It certainly helped that after rallying 26% in the weeks following Boston Beer's strong first-quarter report in late April, shares pulled back hard from those highs along with the broader markets in May. This occurred despite a tailwind provided by the United States' decision to lift controversial tariffs on aluminum and steel imported from Mexico and Canada.
At the same time, uncertainty surrounding tariffs on imported Chinese aluminum had served as a cost headwind to the brewing industry, though the effect has been more pronounced for industry juggernauts like A-B InBev and SABMiller, and less so for Boston Beer, which long favored glass bottles and only began shipping its wares on a limited basis in specially designed cans starting in 2013.
Nonetheless, as the U.S.-China trade war cooled and the markets rebounded last month -- including a 7% gain from the S&P 500 -- it was no surprise to see Boston Beer move even higher in the process.
That's not to say there was a complete lack of company-specific news in June, but it wasn't overwhelmingly positive. On June 10, Credit Suisse analyst Kaumil Gajrwala initiated coverage on Boston Beer with a neutral rating and $320-per-share price target, or almost exactly where shares traded at the time. To justify the firm's relative indifference with the stock already up around 36% year to date, Gajrwala pointed to concerns over Boston Beer's valuation and "instability" in the broader beer market.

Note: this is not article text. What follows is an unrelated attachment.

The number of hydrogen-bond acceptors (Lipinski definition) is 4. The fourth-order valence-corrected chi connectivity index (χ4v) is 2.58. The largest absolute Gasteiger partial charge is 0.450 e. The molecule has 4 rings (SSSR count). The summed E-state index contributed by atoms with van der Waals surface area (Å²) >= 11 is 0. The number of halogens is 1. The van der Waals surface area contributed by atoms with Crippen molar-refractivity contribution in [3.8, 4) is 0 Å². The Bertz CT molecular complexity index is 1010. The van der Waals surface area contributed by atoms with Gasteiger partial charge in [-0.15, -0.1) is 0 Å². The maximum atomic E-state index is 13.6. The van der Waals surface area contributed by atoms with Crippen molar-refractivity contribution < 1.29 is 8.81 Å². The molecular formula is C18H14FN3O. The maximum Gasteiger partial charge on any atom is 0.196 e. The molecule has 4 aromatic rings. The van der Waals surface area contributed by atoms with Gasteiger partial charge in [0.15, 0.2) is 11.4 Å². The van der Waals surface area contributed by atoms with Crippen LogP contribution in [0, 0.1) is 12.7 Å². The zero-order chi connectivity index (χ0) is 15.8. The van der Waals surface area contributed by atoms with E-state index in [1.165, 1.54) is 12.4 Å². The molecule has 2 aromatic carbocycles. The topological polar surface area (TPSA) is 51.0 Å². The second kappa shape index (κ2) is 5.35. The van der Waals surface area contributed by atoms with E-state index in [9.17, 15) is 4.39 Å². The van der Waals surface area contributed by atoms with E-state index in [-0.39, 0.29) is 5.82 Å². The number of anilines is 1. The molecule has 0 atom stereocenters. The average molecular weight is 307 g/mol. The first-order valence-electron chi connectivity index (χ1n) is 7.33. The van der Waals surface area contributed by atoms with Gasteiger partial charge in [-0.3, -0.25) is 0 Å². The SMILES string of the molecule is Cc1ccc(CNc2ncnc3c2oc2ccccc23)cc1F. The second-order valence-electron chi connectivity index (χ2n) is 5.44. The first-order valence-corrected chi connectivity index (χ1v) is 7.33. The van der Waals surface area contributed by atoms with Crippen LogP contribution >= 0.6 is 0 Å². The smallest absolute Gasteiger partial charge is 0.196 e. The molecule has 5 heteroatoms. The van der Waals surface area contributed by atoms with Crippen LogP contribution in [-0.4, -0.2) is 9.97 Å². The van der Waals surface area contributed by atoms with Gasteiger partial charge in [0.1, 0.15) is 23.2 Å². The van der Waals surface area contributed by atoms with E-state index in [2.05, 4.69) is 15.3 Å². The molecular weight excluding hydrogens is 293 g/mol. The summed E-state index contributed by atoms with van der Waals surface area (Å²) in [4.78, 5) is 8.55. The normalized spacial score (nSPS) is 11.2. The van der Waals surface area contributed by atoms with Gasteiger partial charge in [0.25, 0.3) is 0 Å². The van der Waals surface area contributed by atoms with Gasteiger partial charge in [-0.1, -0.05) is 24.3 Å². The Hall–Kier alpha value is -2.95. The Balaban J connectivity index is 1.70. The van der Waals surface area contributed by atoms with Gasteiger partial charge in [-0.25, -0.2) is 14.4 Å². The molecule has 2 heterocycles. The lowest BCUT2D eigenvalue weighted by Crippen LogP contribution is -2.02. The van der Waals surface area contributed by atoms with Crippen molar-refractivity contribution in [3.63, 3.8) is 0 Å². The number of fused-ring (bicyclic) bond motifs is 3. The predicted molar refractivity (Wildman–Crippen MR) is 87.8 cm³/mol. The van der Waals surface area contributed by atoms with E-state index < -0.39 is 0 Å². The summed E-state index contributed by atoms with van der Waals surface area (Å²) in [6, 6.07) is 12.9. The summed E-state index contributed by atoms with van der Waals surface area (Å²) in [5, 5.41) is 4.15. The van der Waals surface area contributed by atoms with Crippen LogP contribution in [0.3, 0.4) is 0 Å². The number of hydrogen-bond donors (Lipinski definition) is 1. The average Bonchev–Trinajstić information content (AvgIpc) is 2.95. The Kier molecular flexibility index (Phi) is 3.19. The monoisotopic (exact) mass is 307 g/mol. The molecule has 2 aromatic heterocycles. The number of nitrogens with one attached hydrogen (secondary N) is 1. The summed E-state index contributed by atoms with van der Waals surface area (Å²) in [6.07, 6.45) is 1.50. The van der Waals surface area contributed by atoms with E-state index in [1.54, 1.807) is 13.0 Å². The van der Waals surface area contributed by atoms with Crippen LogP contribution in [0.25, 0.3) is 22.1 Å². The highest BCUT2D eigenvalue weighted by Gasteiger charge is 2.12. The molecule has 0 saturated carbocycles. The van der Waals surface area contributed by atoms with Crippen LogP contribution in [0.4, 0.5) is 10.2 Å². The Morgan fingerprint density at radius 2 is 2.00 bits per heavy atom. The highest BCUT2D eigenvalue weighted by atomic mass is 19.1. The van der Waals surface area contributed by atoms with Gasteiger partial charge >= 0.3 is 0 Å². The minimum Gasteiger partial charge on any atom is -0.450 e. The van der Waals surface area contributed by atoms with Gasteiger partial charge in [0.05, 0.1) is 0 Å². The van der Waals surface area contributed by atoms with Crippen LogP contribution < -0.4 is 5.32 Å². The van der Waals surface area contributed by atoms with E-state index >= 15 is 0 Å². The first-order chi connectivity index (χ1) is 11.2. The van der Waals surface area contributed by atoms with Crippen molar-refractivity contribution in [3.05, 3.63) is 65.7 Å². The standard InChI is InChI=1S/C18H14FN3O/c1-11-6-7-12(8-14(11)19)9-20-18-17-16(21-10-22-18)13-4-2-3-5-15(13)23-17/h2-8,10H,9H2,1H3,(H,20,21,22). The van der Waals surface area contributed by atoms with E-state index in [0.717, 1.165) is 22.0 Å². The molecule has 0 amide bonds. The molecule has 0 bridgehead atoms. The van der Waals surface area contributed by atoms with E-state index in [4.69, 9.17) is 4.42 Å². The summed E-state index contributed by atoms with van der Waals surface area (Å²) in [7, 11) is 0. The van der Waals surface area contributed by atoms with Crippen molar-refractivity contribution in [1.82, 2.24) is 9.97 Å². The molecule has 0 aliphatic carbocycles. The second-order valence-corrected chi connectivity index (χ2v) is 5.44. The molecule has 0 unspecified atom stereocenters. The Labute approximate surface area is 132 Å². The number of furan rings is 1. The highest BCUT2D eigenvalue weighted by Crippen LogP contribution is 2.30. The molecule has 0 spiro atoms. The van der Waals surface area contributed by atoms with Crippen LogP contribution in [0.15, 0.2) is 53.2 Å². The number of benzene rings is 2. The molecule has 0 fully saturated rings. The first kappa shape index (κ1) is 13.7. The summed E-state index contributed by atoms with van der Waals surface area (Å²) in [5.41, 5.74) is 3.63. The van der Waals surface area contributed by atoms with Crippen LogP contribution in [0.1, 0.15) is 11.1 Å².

Barring a preliminary update between now and Boston Beer's second-quarter results later this month, investors will need to wait for a refresher on the state of its business. But with the stock trading near a fresh all-time high right now, I think shareholders are right to raise their glasses to Boston Beer's performance last month.